were forced to graduate together because there was no place for the current 5th graders to go the fol-
lowing school year (2009-2010).
Meanwhile, Democracy Prep and DOE officials scouted for rooms they wanted. They ended up with six
rooms on the second floor, upsetting some PS 197M parents. PS 197M opened with 450 students from
Pre-K to Grade 5. Democracy Prep opened with 103 students and five 6th-grade classrooms which were
renovated and furnished with brand new furniture for the teachers and students. The renovation made the
classrooms inviting, in stark contrast to the non-renovated classrooms in the public school part of the
Democracy Prep Charter claims it has its own building in construction and would occupy part of the
second floor of PS 197M for only two years. But schools have heard that story before (see article on PS
15/PAVE). Charter schools don`t give up space that easily. It will take a struggle to get them out after two
Teachers and parents rally at PS 123 in July to protest Harlem Success charter invasion
Charter Kicks Public Schools Kids Out of THEIR Library
'Theres this whole librarv full of new books bought for our school. and we cant even use it.` ----8th
grader at MS 126K
Middle school students at MS 126 in Brooklyn have lost nearly all access to their newly renovated
school library. The librarian managed the renovation herself by bringing in numerous volunteers during
the past year. Just as the job was completed, the library was taken over by three charter schools that share
the same building in exchange for some gymnasium space. Students now have access to half the original
library for only two hours per day. Library instruction takes place in classrooms using laptops. A student
pointed out the location of the neighborhood public library was dangerous. For many children, especially
those who live in high-poverty areas, the school library is the only source of reading material. The
charters and MS 126 both lost out on this deal. MS 126 lost most of its access to its own school library,
while the three charters are utilizing the library ineffectively. View Middle School 126 Library to make way
for a Charter School Teachers Lounge on the GEM blog or at http://www.youtube.com/watch?v=-gJCdIx_n0U.
Creating a blog or web site
Of course, hard copy must also partner with
the internet and using listserves, blogs and
web sites to dovetail with the message in the
hard copy should not be neglected.
Uploading pdfs: Get a free account at scribd:
People could download newsletters to extend
How do web sites and blogs differ?
A web site takes some technical skill and can incur some expense for an effective site. Changes often
mean uploading files. Design factors can enter into the equation. There are free web hosting sites. Do a
search. Here is one: http://www.freewebsites.com/
Blogs are much easier to manage than web sites but you have limited control over the real estate.
It can take as little as 10 minutes to have a blog up and running. Blogs are linear - latest posts are at the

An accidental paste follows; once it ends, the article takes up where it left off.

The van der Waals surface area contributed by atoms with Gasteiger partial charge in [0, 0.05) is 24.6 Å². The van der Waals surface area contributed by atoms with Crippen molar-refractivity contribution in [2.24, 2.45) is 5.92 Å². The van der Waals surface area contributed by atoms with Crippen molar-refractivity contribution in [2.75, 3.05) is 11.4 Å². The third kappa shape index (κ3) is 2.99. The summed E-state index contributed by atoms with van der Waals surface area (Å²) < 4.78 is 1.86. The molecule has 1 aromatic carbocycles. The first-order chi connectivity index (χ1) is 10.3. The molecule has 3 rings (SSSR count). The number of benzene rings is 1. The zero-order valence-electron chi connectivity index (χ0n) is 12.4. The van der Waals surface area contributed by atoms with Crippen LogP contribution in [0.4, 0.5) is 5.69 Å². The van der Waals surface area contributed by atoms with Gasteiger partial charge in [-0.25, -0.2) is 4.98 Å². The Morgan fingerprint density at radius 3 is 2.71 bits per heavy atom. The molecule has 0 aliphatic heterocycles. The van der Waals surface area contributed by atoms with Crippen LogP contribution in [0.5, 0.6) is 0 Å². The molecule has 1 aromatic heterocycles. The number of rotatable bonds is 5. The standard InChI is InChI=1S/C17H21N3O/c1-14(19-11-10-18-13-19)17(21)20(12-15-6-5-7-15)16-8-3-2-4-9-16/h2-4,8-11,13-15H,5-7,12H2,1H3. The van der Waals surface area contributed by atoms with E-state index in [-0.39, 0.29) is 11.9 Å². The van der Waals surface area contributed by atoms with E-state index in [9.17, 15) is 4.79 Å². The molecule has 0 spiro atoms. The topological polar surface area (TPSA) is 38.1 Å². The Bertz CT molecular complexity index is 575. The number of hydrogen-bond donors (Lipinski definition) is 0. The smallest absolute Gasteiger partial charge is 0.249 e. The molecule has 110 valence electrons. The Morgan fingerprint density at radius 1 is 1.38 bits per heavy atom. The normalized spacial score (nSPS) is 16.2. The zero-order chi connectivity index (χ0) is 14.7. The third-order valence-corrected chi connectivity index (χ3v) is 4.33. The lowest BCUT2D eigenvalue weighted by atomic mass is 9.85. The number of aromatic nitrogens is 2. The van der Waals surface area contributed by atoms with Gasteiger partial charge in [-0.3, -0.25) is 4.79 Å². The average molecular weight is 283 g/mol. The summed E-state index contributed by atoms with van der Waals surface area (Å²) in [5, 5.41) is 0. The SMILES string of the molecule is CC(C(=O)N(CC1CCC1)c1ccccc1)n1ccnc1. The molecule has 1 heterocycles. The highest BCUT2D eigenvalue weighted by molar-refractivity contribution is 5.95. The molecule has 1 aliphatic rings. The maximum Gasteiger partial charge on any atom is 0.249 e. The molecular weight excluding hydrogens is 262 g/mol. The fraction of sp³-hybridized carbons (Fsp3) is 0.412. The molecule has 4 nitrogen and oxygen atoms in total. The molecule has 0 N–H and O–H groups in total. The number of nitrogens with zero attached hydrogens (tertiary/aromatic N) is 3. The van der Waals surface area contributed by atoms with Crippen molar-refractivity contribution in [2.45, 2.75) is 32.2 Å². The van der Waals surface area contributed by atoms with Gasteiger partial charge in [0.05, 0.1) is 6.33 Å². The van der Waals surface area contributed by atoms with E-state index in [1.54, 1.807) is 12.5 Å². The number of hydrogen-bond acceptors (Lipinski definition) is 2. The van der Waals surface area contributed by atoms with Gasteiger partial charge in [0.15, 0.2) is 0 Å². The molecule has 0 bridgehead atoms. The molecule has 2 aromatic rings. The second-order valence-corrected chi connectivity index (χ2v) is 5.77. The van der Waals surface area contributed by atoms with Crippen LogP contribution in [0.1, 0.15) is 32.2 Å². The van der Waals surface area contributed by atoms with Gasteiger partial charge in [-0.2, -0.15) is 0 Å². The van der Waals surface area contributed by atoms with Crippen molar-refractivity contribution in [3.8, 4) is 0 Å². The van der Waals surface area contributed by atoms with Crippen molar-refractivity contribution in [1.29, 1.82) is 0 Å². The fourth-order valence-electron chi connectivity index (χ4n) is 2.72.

top. You have some control over the order they appear in by manipulating the publication dates. But your
posts scroll down with age and eventually disappear into the archive section.
You can also use the side panel(s) to put up information that is visible on a more permanent basis.
One of the simplest blogging environments is blogger,
owned by Google. https://www.blogger.com/start
Another is Word press
http://wordpress.org/ which seems a touch more
complex to manage than blogger.
How to find your local representatives: simply enter your zip code, and it lists all the government
representatives at each level, and their contact info:
Advocates for Children: http://www.advocatesforchildren.org/
AFC promotes access to the best education New York can provide for all students, especially students of
color and students from low-income backgrounds. We use uniquely integrated strategies to advance
systemic reform, empower families and communities, and advocate for the educational rights of
Class Size Matters: http://www.classsizematters.org/
Class Size Matters is a non-profit, non-partisan clearinghouse for information on class size and the
proven benefits of smaller classes. We also advocate for class size reduction in NYC, where our students
continue to suffer from being crammed into the largest classes in the state and some of the largest in
CEJ, Coalition for Educational Justice: http://www.nyccej.org/
Led by parents, the NYC Coalition for Educational Justice is organizing a movement to end the inequities
ŝŶ ƚŚĞ ĐŝƚǇ͛Ɛ ƉƵďůŝĐ ƐĐŚŽŽů ƐǇƐƚĞŵ͘ WĞ ĂƌĞ Ă ĐŽůůĂďŽƌĂƚŝǀĞ ŽĨ ĐŽŵŵƵŶŝƚǇ-based organizations and unions
whose members include culturally diverse parents, community members, students and educators. We
are motivated by the urgent need to obtain a quality and well-rounded education for all students. We
will mobilize the power of parents and the community to affect policy change and create a more
equitable educational system.
GEM, Grassroots Education Movement: www.grassrootseducationmovement.blogspot.com
The Grassroots Education Movement (GEM) to Defend Public Education is a coalition of NYC groups that
educates and mobilizes educators, parents, students and our communities against the corporate and
government policies that underfund, undermine and privatize our public school system. GEM advocates
both within and outside the UFT for the equality and quality of public education services and the rights
of school workers.
AQE, Alliance for Quality Education: http://www.aqeny.org/
Founded only in 2000, the Alliance for Quality Education (AQE) has quickly become New York state's
lead community-based organization in the fight for high quality public education. A statewide non-profit,
AQE unites a coalition of over 230 organizations of parents, children's advocates, schools, teachers,
clergy, and others. AQE believes it will take fair funding and smarter spending to support better schools
and give every child in New York State a quality education from pre-K to high school graduation. Truly
statewide, AQE has active community-based education coalitions in Buffalo, Rochester, Syracuse, the